We Forced EPA to Finally Scrutinize Its Factory Farm Effluent Limitation Guidelines

Published Jan 31, 2023


Food SystemClean Water

Because of our lawsuit FEPA will seriously scrutinize its lax pollution standards for factory farms for the first time in 15 years

Because of our lawsuit FEPA will seriously scrutinize its lax pollution standards for factory farms for the first time in 15 years

Under the Clean Water Act, EPA is required to annually review, and if necessary, strengthen, industry-wide pollution standards—called effluent limitation guidelines—for factory farms, or concentrated animal feeding operations (CAFOs). These guidelines are supposed to ensure that CAFOs are using the best available technology and management practices to reduce their water pollution.

For years, EPA has maintained incredibly lax pollution standards for factory farms, despite mounting evidence that the current guidelines, last updated in 2008, fail to protect waterways. This case, filed in the federal Ninth Circuit Court of Appeals, challenged EPA’s January 2021 decision to maintain the status quo and keep the inadequate guidelines as-is. The agency’s decision was based on a so-called “review” of CAFO pollution, but its cursory analysis focused on incomplete data which failed to capture the full scope of the industry’s polluting impacts.

Across the country, thousands of CAFOs produce vast quantities of manure containing pollutants like E. coli, nitrogen, phosphorus, pharmaceuticals, and heavy metals, which threaten public health and ecosystems when discharged into waterways. EPA itself has established that agricultural activities, including CAFOs, are one of the “leading known sources” of surface water pollution in the United States. Yet EPA’s current CAFO guidelines sanction manure storage and disposal practices that simply exacerbate the problem. For instance, CAFO operators are allowed to store millions of gallons of liquid manure in structures that are designed to—and often do—leak. And once those manure pits are full, EPA allows operators to apply this waste to fields in ways, and at quantities, that are known to harm water quality.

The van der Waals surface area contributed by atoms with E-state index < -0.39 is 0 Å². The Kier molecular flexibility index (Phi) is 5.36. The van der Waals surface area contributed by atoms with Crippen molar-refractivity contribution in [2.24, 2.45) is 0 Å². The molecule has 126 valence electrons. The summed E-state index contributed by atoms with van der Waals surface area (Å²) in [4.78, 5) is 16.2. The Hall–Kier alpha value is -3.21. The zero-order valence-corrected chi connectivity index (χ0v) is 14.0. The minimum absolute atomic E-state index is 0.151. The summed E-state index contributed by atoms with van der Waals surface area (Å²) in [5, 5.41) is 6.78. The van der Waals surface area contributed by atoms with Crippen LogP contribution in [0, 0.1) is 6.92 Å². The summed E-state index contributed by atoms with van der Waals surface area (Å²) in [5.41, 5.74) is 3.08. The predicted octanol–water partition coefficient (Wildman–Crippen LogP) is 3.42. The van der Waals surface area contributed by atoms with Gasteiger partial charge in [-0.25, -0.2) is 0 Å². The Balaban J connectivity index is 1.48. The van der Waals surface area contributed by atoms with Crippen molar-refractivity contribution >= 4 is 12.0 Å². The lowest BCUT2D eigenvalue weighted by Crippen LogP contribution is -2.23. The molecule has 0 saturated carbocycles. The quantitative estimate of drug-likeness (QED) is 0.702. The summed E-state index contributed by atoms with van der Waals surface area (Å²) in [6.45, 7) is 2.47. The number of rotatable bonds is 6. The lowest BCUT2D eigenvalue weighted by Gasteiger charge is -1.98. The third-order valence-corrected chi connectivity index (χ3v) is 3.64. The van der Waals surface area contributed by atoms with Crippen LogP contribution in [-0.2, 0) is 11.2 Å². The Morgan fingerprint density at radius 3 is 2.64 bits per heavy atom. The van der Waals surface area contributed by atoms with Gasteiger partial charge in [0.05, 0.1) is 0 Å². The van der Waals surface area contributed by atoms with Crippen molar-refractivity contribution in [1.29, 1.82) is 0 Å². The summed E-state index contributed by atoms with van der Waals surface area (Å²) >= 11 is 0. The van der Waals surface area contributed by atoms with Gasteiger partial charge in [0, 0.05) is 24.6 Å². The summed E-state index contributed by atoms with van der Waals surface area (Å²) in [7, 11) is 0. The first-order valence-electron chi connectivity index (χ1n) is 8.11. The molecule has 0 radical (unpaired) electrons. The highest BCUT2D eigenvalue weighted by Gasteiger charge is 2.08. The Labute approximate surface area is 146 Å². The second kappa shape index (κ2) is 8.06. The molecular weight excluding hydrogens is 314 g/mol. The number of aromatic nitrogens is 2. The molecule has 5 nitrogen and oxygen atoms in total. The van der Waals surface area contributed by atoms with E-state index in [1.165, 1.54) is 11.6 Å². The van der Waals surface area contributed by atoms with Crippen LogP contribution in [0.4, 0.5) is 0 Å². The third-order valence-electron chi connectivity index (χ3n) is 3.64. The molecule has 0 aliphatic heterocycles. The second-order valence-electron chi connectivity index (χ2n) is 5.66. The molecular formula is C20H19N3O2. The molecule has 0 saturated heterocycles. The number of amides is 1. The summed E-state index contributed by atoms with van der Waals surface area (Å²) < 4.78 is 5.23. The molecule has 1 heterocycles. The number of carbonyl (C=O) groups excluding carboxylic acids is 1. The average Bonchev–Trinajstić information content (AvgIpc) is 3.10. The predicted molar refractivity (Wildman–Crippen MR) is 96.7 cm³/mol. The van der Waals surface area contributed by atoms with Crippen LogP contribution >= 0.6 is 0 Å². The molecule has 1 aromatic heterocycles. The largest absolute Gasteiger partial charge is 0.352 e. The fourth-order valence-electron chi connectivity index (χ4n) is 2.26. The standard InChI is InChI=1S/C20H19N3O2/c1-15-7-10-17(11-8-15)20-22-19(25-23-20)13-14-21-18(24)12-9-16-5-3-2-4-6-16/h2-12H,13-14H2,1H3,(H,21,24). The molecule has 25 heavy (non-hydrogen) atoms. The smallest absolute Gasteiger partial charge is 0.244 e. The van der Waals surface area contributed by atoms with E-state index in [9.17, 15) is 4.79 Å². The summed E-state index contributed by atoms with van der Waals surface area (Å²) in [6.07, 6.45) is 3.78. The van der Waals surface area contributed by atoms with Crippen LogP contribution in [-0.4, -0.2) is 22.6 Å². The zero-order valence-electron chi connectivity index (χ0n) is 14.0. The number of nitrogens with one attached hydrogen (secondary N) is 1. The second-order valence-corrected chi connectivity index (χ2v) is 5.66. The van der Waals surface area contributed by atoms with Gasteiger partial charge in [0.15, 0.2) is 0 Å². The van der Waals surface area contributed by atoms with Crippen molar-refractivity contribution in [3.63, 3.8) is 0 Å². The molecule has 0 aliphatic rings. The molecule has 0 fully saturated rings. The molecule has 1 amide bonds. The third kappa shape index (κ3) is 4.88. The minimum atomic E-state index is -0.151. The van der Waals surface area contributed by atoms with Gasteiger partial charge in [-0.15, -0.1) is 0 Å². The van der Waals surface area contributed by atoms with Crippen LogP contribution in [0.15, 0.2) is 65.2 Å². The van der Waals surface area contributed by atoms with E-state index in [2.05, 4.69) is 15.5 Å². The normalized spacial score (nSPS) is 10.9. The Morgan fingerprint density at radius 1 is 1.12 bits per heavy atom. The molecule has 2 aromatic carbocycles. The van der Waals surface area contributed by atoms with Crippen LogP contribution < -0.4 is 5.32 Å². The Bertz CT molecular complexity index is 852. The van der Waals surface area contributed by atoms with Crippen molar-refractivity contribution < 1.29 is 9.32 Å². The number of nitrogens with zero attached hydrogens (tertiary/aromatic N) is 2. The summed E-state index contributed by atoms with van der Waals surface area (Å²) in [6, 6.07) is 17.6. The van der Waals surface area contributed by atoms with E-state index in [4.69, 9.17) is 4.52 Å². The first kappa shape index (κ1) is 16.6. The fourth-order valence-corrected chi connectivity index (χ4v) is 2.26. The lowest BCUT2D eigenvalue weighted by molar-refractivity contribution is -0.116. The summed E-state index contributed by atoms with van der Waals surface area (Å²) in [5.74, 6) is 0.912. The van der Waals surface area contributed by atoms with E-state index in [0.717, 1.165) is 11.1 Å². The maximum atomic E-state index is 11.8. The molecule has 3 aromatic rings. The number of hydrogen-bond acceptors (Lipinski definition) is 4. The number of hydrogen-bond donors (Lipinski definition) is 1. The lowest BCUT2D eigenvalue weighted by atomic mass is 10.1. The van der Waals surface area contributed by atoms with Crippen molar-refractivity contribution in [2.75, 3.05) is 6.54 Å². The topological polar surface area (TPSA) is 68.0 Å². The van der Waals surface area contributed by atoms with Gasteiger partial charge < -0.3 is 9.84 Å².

Leaving these outdated, unprotective factory farm pollution guidelines on the books violates the Clean Water Act and EPA’s review and revision obligations. Our lawsuit asked the court to require EPA to reconsider its untenable position and potentially adopt more stringent national standards that better protect our nation’s waterways.
After we filed suit, EPA asked the court for a remand to reevaluate its decision in light of the evidence we presented regarding the inadequacy of its CAFO pollution standards and the flaws in the agency’s review process. The court agreed, and in January 2023, the agency announced a plan to undertake detailed study of factory farm water pollution to determine whether and how to strengthen its Clean Water Act regulation of the industry.

EPA recognized that the factory farm pollution data it had been relying on to determine whether its regulations were effective were “sparse” and inadequate. The agency plans to gather detailed information about factory farm wastewater discharges to rectify this data gap. EPA also admitted to lacking sufficient understanding of pollution control technologies and practices that may have developed since its most recent changes to the CAFO regulations, back in 2003 and 2008. It has therefore agreed to engage in a comprehensive technology review.

If it does its job properly, EPA will soon realize what communities living near factory farms have known for years: EPA has allowed factory farms to pollute egregiously as a matter of course, and it must take immediate action to strengthen its regulation of this polluting industry.

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